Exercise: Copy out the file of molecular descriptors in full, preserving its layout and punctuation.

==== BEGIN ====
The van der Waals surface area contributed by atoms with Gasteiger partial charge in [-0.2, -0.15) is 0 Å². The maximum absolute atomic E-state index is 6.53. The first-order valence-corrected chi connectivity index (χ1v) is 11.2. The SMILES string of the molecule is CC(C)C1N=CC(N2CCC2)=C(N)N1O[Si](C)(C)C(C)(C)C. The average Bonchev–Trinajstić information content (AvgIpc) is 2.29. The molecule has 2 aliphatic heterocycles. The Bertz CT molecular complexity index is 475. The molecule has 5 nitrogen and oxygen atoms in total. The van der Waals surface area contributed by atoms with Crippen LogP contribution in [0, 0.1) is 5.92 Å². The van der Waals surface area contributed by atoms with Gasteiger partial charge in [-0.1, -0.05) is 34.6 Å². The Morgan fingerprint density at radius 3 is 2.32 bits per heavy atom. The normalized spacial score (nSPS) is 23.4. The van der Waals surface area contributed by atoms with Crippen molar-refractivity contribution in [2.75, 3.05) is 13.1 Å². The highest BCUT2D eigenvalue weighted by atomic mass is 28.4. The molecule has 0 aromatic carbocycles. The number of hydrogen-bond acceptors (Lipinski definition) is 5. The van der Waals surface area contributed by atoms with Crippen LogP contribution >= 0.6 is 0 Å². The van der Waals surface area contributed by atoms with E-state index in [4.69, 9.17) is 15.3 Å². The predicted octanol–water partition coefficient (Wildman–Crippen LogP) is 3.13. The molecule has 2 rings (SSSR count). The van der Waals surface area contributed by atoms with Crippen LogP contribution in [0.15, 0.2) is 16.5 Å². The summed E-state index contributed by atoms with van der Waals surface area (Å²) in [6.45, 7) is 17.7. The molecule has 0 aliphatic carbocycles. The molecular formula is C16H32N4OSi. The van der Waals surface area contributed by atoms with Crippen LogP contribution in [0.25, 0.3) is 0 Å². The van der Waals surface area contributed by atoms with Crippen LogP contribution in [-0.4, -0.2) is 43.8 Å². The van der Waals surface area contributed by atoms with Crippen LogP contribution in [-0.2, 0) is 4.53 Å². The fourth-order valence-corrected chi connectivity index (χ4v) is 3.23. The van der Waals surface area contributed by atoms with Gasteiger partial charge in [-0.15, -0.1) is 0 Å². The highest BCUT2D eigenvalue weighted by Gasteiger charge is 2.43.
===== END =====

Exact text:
The van der Waals surface area contributed by atoms with Gasteiger partial charge in [-0.2, -0.15) is 0 Å². The maximum absolute atomic E-state index is 6.53. The first-order valence-corrected chi connectivity index (χ1v) is 11.2. The SMILES string of the molecule is CC(C)C1N=CC(N2CCC2)=C(N)N1O[Si](C)(C)C(C)(C)C. The average Bonchev–Trinajstić information content (AvgIpc) is 2.29. The molecule has 2 aliphatic heterocycles. The Bertz CT molecular complexity index is 475. The molecule has 5 nitrogen and oxygen atoms in total. The van der Waals surface area contributed by atoms with Crippen LogP contribution in [0, 0.1) is 5.92 Å². The van der Waals surface area contributed by atoms with Gasteiger partial charge in [-0.1, -0.05) is 34.6 Å². The Morgan fingerprint density at radius 3 is 2.32 bits per heavy atom. The normalized spacial score (nSPS) is 23.4. The van der Waals surface area contributed by atoms with Crippen molar-refractivity contribution in [2.75, 3.05) is 13.1 Å². The highest BCUT2D eigenvalue weighted by atomic mass is 28.4. The molecule has 0 aromatic carbocycles. The number of hydrogen-bond acceptors (Lipinski definition) is 5. The van der Waals surface area contributed by atoms with Crippen LogP contribution >= 0.6 is 0 Å². The van der Waals surface area contributed by atoms with E-state index in [4.69, 9.17) is 15.3 Å². The predicted octanol–water partition coefficient (Wildman–Crippen LogP) is 3.13. The molecule has 2 rings (SSSR count). The van der Waals surface area contributed by atoms with Crippen LogP contribution in [0.15, 0.2) is 16.5 Å². The summed E-state index contributed by atoms with van der Waals surface area (Å²) in [6.45, 7) is 17.7. The molecule has 0 aliphatic carbocycles. The molecular formula is C16H32N4OSi. The van der Waals surface area contributed by atoms with Crippen LogP contribution in [0.25, 0.3) is 0 Å². The van der Waals surface area contributed by atoms with Crippen LogP contribution in [-0.4, -0.2) is 43.8 Å². The van der Waals surface area contributed by atoms with Crippen LogP contribution in [-0.2, 0) is 4.53 Å². The fourth-order valence-corrected chi connectivity index (χ4v) is 3.23. The van der Waals surface area contributed by atoms with Gasteiger partial charge in [-0.15, -0.1) is 0 Å². The highest BCUT2D eigenvalue weighted by Gasteiger charge is 2.43.